Session 2: Concerning the Search—Spirituality and Science
Hello again, course participants. And welcome to Week 2 of our course!
It was a pleasure to see and meet all of you during our initial live seminar session. Thank you for your presence to each other during our participant introductions. The diverse personal and professional backgrounds and interest in and engagement with Howard Thurman and the Center for Christogenesis were amazing to learn more about last week. I want to find ways to bring your rich experiences and current questions into our shared learning experience going forward.
Along with getting to know one another a bit, we also took some time in breakout groups and through interactive lecture to learn about and reflect on Howard Thurman’s life overview and what “community” meant to each of us. In our “office hours” session several of us had additional time to consider how Howard Thurman’s particular identity as a black American factored into his search for community–within himself, within organized religion, and across various cultural and political communities.
What is on tap for Week 2?
It may seem strange that in the second week of our course we will focus on “first things” and “origin stories.” But that’s what Thurman’s life and thought are placing before us to consider this week–as individuals and as a community of learners.
The 20th century Austrian Bohemian poet Rainer Maria Rilke was fond of saying, “Wir sind immer anfänger. (We are always beginners.)” Howard Thurman most certainly believed this in his own way–as a thinker, a pastor, a family member, and a human being. He was, in his own words, “always on the scent” of the foundational ontological principles and organic components from which human culture and ecological life emerged. He studiously explored origin stories from both religion and science as part of his search. There was never a time in his cognitive, ethical, and spiritual development that Howard Thurman believed there was, or should be, a disconnect between science and spirituality. He saw them as two different approaches to making theoretical and practical sense, and ethical good, of our lived experience.
- When you consider the phrases “First things” and “Origin stories” what comes into your mind? When did you first hear these words, or learn about and study either such things or such stories? What is your own working definition of “First things?”
- “Origin stories” make me think of “The Big Bang” (science), “The Garden of Eden in Genesis” (religion), and “the Unmoved Mover” (philosophy of religion). What “origin stories” were most central to your understanding of life, the world, and your own existence when you were a child? What about as you moved into adulthood? And what about now?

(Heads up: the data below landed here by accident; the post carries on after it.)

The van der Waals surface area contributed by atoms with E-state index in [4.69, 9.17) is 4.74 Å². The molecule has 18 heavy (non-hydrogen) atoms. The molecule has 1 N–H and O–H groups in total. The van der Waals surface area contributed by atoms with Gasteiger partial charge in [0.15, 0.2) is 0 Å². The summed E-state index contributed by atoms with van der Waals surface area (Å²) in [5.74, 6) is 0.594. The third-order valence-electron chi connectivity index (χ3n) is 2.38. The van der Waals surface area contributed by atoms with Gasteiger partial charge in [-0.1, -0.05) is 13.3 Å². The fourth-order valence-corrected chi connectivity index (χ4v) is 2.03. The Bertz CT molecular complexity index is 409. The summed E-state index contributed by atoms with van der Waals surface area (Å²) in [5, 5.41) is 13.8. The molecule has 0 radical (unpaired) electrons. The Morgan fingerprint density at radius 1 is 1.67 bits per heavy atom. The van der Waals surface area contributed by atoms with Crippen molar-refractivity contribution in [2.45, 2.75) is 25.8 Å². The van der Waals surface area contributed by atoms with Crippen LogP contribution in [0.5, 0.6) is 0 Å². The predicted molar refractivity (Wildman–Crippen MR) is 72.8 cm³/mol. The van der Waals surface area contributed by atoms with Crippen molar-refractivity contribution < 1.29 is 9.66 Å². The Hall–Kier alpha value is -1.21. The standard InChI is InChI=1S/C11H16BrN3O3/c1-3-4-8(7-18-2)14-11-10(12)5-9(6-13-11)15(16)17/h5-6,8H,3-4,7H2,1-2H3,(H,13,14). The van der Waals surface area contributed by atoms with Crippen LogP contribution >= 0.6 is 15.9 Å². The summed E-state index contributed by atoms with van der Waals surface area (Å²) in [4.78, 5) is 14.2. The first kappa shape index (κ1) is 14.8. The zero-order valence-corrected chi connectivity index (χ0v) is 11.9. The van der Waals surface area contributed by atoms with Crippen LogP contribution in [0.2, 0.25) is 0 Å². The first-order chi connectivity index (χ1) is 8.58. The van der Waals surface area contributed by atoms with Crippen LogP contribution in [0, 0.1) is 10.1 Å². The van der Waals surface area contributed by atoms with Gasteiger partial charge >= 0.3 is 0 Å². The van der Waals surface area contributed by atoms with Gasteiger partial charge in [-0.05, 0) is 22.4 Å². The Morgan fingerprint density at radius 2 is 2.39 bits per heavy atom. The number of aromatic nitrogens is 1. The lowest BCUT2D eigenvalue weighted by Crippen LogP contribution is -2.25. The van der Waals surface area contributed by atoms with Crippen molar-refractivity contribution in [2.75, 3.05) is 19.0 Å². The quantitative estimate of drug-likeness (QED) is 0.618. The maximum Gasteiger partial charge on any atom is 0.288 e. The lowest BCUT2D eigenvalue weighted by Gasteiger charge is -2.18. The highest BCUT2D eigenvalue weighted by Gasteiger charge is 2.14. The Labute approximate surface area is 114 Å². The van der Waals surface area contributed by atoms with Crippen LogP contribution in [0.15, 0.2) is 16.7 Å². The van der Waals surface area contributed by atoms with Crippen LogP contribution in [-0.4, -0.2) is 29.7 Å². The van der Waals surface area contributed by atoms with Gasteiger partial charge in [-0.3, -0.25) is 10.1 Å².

- How do you, or are you really able to, make practical, livable sense for yourself of the relationship of spirituality/religion with natural law/science?
“God has made everything beautiful in its time. God has also set eternity in the human heart; yet no one can fathom what God has done from beginning to end.” Ecclesiastes 3:11.
This week’s readings
- Have Thurman’s short book, The Search For Common Ground: An Inquiry into The Basis of Man’s Experience of Community,
- Read the original 1944 publication of Thurman’s “Great Incarnate Words” prose poem originally published in Boston University’s culture-focused journal Motive.
- Read Chapter 2: “Search into Beginnings” from Thurman’s Search for Common Ground.
Recording of session 2: Click on image below with the password “whole” to view the recording of session 2.
and Social Change
The Center for Christogenesis is offering this course as an opportunity to explore Howard Thurman’s socio-spiritual vision of community as set forth in his seminal text The Search For Common Ground: An Inquiry into The Basis of Man’s Experience of Community (1971). Thurman’s notion of “community,” and related concern for what he termed “whole-making,” have much in common with the 20th century English process philosopher Alfred North Whitehead’s concept of “concrescence.” “Community” was foundational to Thurman’s personal life and spirituality, as well as his pastoral ministry and related theological writing. His “search for community” was holistic and relentless.